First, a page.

At the beginning of the season, the trail to Vogelsang was verdant and lush and oh-so-green with patches of snow still lingering alongside the trail. As the weeks passed, the young grass turned gold and the streams and creeks dried up until there were only wide paths of round stones and polished boulders to mark where the water had once flowed. The first time I hiked into camp, I did it in two and half hours, my excitement and anticipation spurring me onwards and upwards. Later in the season, I moved more slowly, knowing there was no hurry to get anywhere fast. The only high country clock is the sun and it seemed only natural to rise with the sun and sleep with the stars. I was nine hours and three hundred and ten miles away from my Bay Area apartment, and five hours away from cell phone service, and I felt more consistently competent, strong, and beautiful than I have ever felt in my entire life.
Almost sixty years before Stegner drafted that letter to David Pesonen, Robert Service articulated the same themes in his ballad, "The Call of the Wild."4
“Have you gazed on naked grandeur,” Service asks, “when there’s nothing else to gaze on,"
Set pieces and curtain scenes galore,
Big mountains heaved to heaven, which the blinding sunsets blazon,
Black canyons where the rapids rip and roar?
Have you suffered, starved and triumphed, groveled down, yet grasped at glory,
Grown bigger in the bigness of the whole?”
His poem, meant, I believe, to be recited around a campfire, is organized around a series of questions: “Have you known the Great White Silence?” “Have you seen God in His splendors?” and “Have you strung your soul to silence?” In an explicit way, Service is exhorting his readers and listeners to listen to the Wild, to hearken to its call and, “for God’s sake, [to] go and do it.” But for the majority of those listeners, it is an impossibility to steal away to the Yukon as Service himself did. Instead, this poem, and others like, stands as a surrogate. It’s lyricism paints a verbal picture of the grandness of the West into which readers can project themselves. The verbs alone teach us what the wilderness has to offer: swept, heaved, wandered, roamed, chummed up to, dared, hearken, triumphed, starved, probe and journey. For Americans, the West has represented, in the words of Stegner, “a geography of hope” in which we are evaluated as competent, upright human beings and returned to our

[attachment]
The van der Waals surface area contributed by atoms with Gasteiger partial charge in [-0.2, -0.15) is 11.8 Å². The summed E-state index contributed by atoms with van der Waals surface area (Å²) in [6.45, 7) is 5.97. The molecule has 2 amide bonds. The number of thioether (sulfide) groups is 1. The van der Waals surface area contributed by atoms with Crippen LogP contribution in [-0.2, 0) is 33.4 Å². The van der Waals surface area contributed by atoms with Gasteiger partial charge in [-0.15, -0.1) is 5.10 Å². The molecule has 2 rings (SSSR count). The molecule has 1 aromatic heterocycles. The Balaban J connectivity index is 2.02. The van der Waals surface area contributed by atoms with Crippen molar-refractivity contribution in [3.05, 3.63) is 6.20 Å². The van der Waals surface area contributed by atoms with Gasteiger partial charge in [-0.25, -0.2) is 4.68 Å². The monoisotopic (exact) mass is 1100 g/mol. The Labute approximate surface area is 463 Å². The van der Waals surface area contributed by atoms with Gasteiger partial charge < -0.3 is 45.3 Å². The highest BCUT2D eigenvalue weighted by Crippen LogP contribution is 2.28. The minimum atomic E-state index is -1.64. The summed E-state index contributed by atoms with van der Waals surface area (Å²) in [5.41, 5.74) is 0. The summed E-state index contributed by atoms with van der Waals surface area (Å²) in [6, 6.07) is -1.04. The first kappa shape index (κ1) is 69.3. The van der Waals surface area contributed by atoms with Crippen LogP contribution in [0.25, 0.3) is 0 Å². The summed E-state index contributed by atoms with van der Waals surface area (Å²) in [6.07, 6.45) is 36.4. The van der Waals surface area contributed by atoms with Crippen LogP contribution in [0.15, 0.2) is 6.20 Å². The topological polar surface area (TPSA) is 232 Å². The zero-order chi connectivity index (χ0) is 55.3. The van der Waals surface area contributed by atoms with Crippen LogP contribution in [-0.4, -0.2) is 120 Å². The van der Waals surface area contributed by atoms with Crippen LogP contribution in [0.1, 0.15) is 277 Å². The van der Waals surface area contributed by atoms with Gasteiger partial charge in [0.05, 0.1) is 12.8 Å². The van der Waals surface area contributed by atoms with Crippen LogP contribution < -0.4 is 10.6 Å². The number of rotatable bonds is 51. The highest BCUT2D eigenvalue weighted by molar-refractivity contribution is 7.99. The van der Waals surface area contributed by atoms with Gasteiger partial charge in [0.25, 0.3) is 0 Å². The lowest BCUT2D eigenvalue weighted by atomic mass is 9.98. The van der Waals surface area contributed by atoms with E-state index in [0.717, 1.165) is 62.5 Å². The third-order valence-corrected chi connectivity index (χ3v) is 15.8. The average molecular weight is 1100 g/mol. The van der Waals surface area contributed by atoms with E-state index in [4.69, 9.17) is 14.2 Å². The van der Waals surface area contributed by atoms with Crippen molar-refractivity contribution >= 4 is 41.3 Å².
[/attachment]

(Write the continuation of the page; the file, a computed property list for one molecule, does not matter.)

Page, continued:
It is worth pointing out, however, that the wilderness does not necessarily mean the West. One can find woods and hills and quiet groves in the East, lakes and frozen fields in the North and serpentine swamps in the South. Poets like Robert Frost, who lived in Vermont, recognize the significance of wild places in his poem, "Birches":5
When I see birches bend to left and right
across the lines of straighter, darker trees,
I like to think some boy's been swinging on them,
But swinging doesn't bend them down to stay
As ice-storms do.
Those stands of birches gifted to that fictional boy, who grew up "too far from town to learn baseball," all the wild gifts that Service found in the Yukon and Stegner found in the golden hills of Northern California.
“They have,” Service confides:
cradled [us] in custom, they have primed [us] with their preaching,
They have soaked [us] in convention through and through.
Today, more than ever, we need to reread the works of Stegner and Service, and of Muir and Frost and Powell and Thoreau. There are millions of people on every continent who feel the need of what Stegner quotes Sherwood Anderson to describe: that "sense of bigness outside ourselves, [something to] take the shrillness out of us.”
If we do not preserve our wilderness spaces and continue to care for those wild lands that have already been set aside, we risk the possibility, as Stegner points out, that “never again can we have the chance to see ourselves single, separate, vertical and individual in the world, part of our environment of trees and rocks and soil, brother to the other animals, part of the natural world and competent to belong in it.” We need to preserve the invaluable intangibility of idea of these places to confirm that we are children of and welcome in this world.
Minard, A. "No More Glaciers in Glacier National Park by 2020?" National Geographic News. March 2, 2009. Accessed May 12, 2010. ↩